Before I began the rationalisation of my modelling paints and tools, I had planned to begin work on renovating, basing, and varnishing a large number of 25/28mm pre-painted Del Prado Russian Napoleonic figures to add to my existing collection. However, after finding the two half-finished tanks on my worktable during my recent sort out, I decided to deal with them first ... and this led to me recommence work on my Eastern Front/Great Patriotic War project. Besides the two tanks, I now have a Kubelwagen, a heavy passenger car (probably a Steyr 1500A Kommandeurwagen Kfz 21), and a 6-wheeled SdKfz 231 armoured car on my worktable in various stages of being painted and based.

After the current batch of vehicles is finished, I may well work on some more before going back to my Napoleonic project. I have no definite plans or timescale as such, and just intend to 'go with the flow'. Experience has shown that life tends to be far less stressful if I do that.

Saturday, 1 May 2021

Warships after London

I bought my copy of WARSHIPS AFTER LONDON: THE END OF THE TREATY ERA IN THE FIVE MAJOR FLEETS, 1930 – 1936 when it was published a year ago, and I have just finished re-reading it.

The book is a follow-up to John Jordan’s earlier WARSHIPS AFTER WASHINGTON: THE DEVELOPMENT OF THE FIVE MAJOR FLEETS 1922 – 1930, which was published in 2011. In the latest book, the author looks at the developments in warship design that took place in Great Britain, the United States, Japan, France, and Italy during the period immediately after the signing of the London Naval Treaty of 1930. The Washington Naval Treaty of 1922 had already placed limited on the total tonnage of capital ships and aircraft carriers each of the signatory nations could build as well as set upper limits on the tonnage and armament of cruisers. The London Naval Treaty sought to extend those limits to cover smaller warships. The changes can be summarised as follows:

  • The maximum tonnage of an individual submarine was set at 2,000 tons standard displacement, and it could be armed with 6.1-inch/155mm calibre guns. Great Britain, the United States, and Japan could build up to three submarines of 2,800 tons standard tonnage and the French could keep the Surcouf, which was armed with 8-inch/203mm guns.
  • Cruisers were split into two categories, Light Cruisers (armed with 6.1-inch/155mm calibre guns and Heavy Cruisers (armed with 8-inch/203mm guns), and the major nations were limited as to the total tonnage of Light Cruisers they could build (192,200 tons for the British, 143,500 tons for the Americans, and 100,450 tons for the Japanese) and number and total tonnage of Heavy Cruisers that they could build (Great Britain was permitted 15 Heavy Cruisers with a total tonnage of 147,000 tons, the Americans 18 totalling 180,000 tons, and the Japanese 12 totalling 108,000 tons).
  • The size, armament, and total tonnage of destroyers was also set as follows: 1,850 tons standard tonnage per vessel, which could be armed with guns of up to 5.1-inch/130mm calibre, with Great Britain and the United States being permitted up to a maximum tonnage of 150,000 tons and the Japanese 105,500 tons.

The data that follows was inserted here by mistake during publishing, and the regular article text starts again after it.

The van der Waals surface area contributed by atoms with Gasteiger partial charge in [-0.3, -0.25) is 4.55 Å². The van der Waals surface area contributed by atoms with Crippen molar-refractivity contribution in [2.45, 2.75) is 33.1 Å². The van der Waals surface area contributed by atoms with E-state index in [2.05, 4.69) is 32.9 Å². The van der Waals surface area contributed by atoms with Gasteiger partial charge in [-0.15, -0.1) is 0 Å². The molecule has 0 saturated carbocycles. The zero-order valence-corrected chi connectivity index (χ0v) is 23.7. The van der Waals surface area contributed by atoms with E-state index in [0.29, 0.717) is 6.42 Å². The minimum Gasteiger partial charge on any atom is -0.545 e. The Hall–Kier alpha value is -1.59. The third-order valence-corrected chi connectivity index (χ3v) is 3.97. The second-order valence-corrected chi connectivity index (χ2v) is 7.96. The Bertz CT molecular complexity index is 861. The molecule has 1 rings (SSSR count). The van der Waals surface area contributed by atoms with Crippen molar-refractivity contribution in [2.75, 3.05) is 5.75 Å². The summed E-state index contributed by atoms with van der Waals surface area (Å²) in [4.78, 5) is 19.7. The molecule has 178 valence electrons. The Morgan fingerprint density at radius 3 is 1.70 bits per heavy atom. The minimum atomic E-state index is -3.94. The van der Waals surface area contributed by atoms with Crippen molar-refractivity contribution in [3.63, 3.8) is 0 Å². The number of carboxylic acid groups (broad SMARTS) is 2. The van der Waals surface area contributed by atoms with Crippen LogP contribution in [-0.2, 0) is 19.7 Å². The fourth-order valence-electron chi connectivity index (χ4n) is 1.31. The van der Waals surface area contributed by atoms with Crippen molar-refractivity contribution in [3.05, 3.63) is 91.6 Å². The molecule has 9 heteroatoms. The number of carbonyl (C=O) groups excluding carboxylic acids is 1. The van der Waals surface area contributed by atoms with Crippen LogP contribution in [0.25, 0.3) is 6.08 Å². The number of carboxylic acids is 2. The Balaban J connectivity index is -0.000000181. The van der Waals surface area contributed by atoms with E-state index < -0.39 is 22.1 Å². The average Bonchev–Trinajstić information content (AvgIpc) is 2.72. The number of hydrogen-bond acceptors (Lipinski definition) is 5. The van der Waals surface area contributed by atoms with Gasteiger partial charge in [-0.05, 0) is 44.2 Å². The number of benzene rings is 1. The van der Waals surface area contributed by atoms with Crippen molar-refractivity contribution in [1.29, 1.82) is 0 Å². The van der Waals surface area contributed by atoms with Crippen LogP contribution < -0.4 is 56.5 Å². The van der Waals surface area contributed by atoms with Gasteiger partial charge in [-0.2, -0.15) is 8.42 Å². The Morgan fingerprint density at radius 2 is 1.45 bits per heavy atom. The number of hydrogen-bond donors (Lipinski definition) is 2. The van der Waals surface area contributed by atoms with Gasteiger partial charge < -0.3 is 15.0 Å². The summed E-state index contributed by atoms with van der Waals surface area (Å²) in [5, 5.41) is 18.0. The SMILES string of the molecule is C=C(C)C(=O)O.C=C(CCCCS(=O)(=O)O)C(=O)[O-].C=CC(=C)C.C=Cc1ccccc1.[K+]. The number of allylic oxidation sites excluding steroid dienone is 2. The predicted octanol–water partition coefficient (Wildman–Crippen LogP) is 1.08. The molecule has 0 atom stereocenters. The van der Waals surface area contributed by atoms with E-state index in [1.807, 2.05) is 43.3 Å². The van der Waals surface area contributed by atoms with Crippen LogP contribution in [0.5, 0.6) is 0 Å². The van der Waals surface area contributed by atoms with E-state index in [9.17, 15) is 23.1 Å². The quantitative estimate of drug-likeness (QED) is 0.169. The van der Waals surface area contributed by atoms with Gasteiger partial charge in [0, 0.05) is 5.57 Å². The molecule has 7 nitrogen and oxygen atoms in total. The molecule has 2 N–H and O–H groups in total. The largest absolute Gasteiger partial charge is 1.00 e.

• Ships of less than 2,000 tons standard displacement, and with an armament not exceeding four 6.1-inch/155mm calibre (152 mm) and a maximum speed of 20 knots, were exempt from tonnage limitations.
  • Ships of less than 600 tons standard displacement were completely exempt for limitations.

The ships that were built under the terms of the London Naval Treaty were the most modern ships available when the Second World War broke out in 1939, and this book goes a long way to explain how each of the signatory nations designed and developed ships that would serve their particular requirements whilst remaining (not always very successfully!) within the limits set.

WARSHIPS AFTER LONDON: THE END OF THE TREATY ERA IN THE FIVE MAJOR FLEETS, 1930 – 1936 was written by John Jordan and published in 2020 by Seaforth Publishing (ISBN 978 1 6824 7610 9).

Friday, 30 April 2021

Nearly over ...

It took me longer than I expected, but I have nearly finished rationalising the storage of my modelling paint and tools. They are now in an eight-draw REALLY USEFUL BOXES unit that is mounted on castors so that it can be moved around my toy/wargame room. It is presently next to where I usually sit, which means that everything I need when I am painting and modelling is now within arms reach.

I still have a few bits and pieces that I need to sort out, but that should take me less than thirty minutes to do ... and then I can finish off the two half-finished tanks that were the starting point of this task.

Thursday, 29 April 2021

A task that has grown ...

It started because I needed to find a new pot of black acrylic paint to finish painting the two half-finished tanks that I had found on my worktable last Saturday. In looking for that single pot of paint, I discovered that I had modelling paint stored in at least five different places in my toy/wargame room ... and rashly though that I really ought to rationalise it all so that it was in once place.

That was a big mistake.

What started as a simple little task has seems to have blossomed into a full-scale reorganisation of the storage of my modelling and painting kit, of which I have far more than I realised! The downside of this is that at present, the table in my toy/wargame room seems to be covered in piles of various assorted storage boxes and trays. The upside of this will be that when it is complete, all my kit should be in a single multi-draw unit from REALLY USFUL BOXES.

I hope to be finished later today ... and then I can finish those two tanks!